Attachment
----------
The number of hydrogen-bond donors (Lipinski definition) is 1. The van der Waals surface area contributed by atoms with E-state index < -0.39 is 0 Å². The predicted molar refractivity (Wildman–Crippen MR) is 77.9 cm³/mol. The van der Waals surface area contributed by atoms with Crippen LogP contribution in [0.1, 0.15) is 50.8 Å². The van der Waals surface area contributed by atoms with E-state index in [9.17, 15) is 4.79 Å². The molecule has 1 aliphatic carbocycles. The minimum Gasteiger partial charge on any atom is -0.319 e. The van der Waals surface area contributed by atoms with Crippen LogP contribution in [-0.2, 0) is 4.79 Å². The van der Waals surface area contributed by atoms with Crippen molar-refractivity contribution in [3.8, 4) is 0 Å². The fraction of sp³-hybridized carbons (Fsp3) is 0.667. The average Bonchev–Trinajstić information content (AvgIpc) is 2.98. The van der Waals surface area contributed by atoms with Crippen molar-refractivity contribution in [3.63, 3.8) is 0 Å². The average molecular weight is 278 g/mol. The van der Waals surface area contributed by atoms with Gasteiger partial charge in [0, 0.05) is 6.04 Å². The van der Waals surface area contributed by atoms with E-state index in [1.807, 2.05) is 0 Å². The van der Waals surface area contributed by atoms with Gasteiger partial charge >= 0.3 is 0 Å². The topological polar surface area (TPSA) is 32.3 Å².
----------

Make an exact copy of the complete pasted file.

The number of hydrogen-bond donors (Lipinski definition) is 1. The van der Waals surface area contributed by atoms with E-state index < -0.39 is 0 Å². The predicted molar refractivity (Wildman–Crippen MR) is 77.9 cm³/mol. The van der Waals surface area contributed by atoms with Crippen LogP contribution in [0.1, 0.15) is 50.8 Å². The van der Waals surface area contributed by atoms with E-state index in [9.17, 15) is 4.79 Å². The molecule has 1 aliphatic carbocycles. The minimum Gasteiger partial charge on any atom is -0.319 e. The van der Waals surface area contributed by atoms with Crippen LogP contribution in [-0.2, 0) is 4.79 Å². The van der Waals surface area contributed by atoms with Crippen molar-refractivity contribution in [3.8, 4) is 0 Å². The fraction of sp³-hybridized carbons (Fsp3) is 0.667. The average Bonchev–Trinajstić information content (AvgIpc) is 2.98. The van der Waals surface area contributed by atoms with Crippen molar-refractivity contribution in [3.63, 3.8) is 0 Å². The average molecular weight is 278 g/mol. The van der Waals surface area contributed by atoms with Gasteiger partial charge in [0, 0.05) is 6.04 Å². The van der Waals surface area contributed by atoms with E-state index in [1.807, 2.05) is 0 Å². The van der Waals surface area contributed by atoms with Gasteiger partial charge >= 0.3 is 0 Å². The topological polar surface area (TPSA) is 32.3 Å².